#1. People don’t talk to each other. Human interaction has been compromised. We’re chained to smart phones. You can trade a thousand text messages with somebody but when you try to call that person they don’t answer.

#2. Everybody thinks they are a movie producer/director. It’s difficult to imagine why people record and share the most bizarre situations…once uploaded these antics have a life of their own. Daniel Tosh built a career around YouTube and he’s eager to tell his audience that fact repeatedly. Smart guy.

#3. Nobody cares what you had for breakfast. Or what your kids did last night at the dance recital, where you went on vacation (except criminals) or your mood today. It reminds me of those endless newsletters people used to circulate at Christmas. If we were good friends, I would know everything about your life because you would have told me – in person. In a conversation. Over a glass of wine. Or a dinner. Etc. But please, no pictures of your vacation. No one even looks at the pictures they take of themselves. Just enjoy the vacation. Relax and turn off your phone. You won’t die.

#4. People have stopped spelling (or can’t) or compose a sentence. But they’ll use 10 exclamation points after a comment. One is enough. And if you don’t answer a text message instantly something must be wrong. Are you mad??????????

I read a statistic that people look at their smart phones EVERY SIX MINUTES. Most sleep with the darn thing.

I use technology every day, but thankfully I don’t have to enter a 12-step program to address any addiction to it. I actually believe there’s a ground swell of support to go back to the art of conversation. That would be a good thing in business and in life.

Corporate Sominex


We’ve all been there. The obligatory presentation…everybody has to go. It’s 8:00AM and the presenter is not good. Not even a little bit. Monotone voice, lumbering through slides nobody cares about; he has trouble formulating a complete sentence. Rehashing the same content we’ve all heard a thousand times, he reads each slide. (That helps?) And we’re supposed to be engaged? Get the hook.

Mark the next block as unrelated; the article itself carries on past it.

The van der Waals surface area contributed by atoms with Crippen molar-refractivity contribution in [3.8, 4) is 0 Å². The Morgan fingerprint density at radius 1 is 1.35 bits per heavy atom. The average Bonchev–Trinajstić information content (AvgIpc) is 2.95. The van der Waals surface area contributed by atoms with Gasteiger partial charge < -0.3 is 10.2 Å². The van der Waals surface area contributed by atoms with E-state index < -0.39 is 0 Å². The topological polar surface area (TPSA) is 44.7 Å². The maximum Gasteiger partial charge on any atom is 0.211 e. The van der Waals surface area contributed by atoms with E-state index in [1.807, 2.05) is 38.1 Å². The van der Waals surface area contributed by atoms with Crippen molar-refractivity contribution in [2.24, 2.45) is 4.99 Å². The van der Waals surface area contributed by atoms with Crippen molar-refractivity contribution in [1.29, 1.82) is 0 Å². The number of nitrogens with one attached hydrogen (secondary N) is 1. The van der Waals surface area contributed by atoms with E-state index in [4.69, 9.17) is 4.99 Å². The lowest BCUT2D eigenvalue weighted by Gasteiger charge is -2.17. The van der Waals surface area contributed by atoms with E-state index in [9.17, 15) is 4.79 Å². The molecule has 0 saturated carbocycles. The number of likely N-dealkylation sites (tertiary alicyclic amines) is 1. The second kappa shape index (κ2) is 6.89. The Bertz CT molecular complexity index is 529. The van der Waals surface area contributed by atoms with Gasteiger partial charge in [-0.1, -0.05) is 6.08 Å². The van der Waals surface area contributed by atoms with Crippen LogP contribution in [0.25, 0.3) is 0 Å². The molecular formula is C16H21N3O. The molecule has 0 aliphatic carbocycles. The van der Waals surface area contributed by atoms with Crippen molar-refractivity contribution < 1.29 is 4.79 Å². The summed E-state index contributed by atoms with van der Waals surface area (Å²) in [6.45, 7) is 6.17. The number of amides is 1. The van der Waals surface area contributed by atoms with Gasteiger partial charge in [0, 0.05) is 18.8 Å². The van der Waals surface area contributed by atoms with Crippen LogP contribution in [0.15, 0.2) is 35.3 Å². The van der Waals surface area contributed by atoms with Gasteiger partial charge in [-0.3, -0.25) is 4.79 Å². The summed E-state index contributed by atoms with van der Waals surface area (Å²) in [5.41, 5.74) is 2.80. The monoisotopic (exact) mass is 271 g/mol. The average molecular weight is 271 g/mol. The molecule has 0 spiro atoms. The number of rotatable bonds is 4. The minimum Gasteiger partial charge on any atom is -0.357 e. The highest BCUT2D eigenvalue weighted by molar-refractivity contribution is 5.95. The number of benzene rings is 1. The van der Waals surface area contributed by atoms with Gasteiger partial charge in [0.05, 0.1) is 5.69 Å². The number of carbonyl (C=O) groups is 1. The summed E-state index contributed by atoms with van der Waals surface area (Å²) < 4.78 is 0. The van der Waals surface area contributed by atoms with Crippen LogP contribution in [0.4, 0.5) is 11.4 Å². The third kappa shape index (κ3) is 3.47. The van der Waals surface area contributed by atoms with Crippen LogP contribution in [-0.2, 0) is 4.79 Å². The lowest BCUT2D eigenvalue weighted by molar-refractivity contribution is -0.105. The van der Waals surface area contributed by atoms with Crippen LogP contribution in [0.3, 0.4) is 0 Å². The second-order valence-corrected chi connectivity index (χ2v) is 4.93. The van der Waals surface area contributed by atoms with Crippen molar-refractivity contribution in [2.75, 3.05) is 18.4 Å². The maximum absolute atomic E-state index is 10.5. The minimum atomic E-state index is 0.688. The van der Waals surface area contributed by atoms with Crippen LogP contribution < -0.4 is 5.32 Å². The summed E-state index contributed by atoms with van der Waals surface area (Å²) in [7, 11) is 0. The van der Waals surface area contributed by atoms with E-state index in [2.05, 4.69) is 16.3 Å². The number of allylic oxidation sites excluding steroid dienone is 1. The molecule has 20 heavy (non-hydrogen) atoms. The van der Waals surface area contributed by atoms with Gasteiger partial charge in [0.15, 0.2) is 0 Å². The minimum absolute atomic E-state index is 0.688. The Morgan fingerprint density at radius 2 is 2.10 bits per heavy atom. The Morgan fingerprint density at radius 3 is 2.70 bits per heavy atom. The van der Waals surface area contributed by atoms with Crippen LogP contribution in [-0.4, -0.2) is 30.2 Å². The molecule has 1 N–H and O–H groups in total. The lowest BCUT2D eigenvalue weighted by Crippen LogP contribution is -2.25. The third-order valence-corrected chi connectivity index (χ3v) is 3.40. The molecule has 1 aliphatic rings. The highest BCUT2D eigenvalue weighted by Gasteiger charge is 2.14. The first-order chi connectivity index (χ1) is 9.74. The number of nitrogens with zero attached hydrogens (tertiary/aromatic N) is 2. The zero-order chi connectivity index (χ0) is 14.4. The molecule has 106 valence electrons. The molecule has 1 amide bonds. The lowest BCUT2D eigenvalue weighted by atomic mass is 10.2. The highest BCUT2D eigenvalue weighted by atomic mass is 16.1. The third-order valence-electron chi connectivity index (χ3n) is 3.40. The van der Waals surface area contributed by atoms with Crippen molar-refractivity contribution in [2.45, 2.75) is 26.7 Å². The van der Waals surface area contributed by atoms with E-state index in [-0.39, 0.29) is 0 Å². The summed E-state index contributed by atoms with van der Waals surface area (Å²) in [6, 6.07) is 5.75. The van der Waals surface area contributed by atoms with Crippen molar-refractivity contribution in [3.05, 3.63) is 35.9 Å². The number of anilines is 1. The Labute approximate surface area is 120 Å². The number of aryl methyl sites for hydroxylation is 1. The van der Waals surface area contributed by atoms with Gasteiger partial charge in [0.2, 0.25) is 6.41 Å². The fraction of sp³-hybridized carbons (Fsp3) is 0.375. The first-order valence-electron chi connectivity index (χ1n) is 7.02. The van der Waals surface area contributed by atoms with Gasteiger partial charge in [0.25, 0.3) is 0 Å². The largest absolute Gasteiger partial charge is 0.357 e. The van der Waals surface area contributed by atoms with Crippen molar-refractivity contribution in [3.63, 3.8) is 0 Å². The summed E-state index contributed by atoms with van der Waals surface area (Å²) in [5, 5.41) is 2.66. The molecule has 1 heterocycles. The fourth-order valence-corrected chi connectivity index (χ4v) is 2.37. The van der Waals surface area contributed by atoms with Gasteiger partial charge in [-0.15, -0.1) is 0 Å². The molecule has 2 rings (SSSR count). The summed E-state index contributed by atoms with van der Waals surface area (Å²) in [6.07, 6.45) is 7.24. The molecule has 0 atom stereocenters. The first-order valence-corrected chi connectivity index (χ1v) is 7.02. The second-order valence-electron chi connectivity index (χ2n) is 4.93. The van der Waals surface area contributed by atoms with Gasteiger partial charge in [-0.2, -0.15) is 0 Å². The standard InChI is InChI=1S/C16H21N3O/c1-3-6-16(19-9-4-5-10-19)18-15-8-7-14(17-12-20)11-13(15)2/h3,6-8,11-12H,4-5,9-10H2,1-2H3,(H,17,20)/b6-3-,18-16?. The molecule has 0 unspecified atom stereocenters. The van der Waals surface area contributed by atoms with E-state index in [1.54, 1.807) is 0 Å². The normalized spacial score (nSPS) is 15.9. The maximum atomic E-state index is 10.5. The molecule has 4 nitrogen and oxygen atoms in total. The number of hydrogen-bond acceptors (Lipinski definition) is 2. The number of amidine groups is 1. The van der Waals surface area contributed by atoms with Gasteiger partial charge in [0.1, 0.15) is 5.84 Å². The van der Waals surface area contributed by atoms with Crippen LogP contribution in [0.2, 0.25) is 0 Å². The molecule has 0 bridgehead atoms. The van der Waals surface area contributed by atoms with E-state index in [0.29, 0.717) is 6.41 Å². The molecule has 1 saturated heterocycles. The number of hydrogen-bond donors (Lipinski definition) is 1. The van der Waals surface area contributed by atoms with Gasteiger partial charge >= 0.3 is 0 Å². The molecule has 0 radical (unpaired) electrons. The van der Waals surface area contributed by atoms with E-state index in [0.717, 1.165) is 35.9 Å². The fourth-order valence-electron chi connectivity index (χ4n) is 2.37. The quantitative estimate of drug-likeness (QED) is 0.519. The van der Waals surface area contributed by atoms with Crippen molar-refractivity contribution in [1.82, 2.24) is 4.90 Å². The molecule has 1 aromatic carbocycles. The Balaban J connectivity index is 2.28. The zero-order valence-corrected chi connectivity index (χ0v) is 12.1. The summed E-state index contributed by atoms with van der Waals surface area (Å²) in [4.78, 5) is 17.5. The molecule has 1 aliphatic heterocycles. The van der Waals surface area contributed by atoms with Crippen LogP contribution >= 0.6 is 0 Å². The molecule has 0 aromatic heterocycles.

Where are these individuals coming from and who keeps hiring them? An intelligent person does not equal a good presenter. And honestly, some are not very smart. Check the calendar, know your marketplace and better yet know your audience. They are distracted. And unless you’ve got something or someone who grabs them in the first :30 seconds, it’s nap time.

This is where we are today. Our audience – regardless of the industry – has short attention span-itis. They are a picky crowd and have been spoiled by extremely high production value –  and great stories. One episode of GAME OF THRONES (my favorite show) is about $6 million. That’s a tall order to fill, and John Snow is likely not hosting your next presentation.

So when you dial up a potential lecturer you better look carefully at what they have to say and HOW they say it. These people are still out there stealing without a gun and pretending to deliver value. They will happily take your money, your time and rob your audience.

Worst of all, they represent you.

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That’s Not My Dog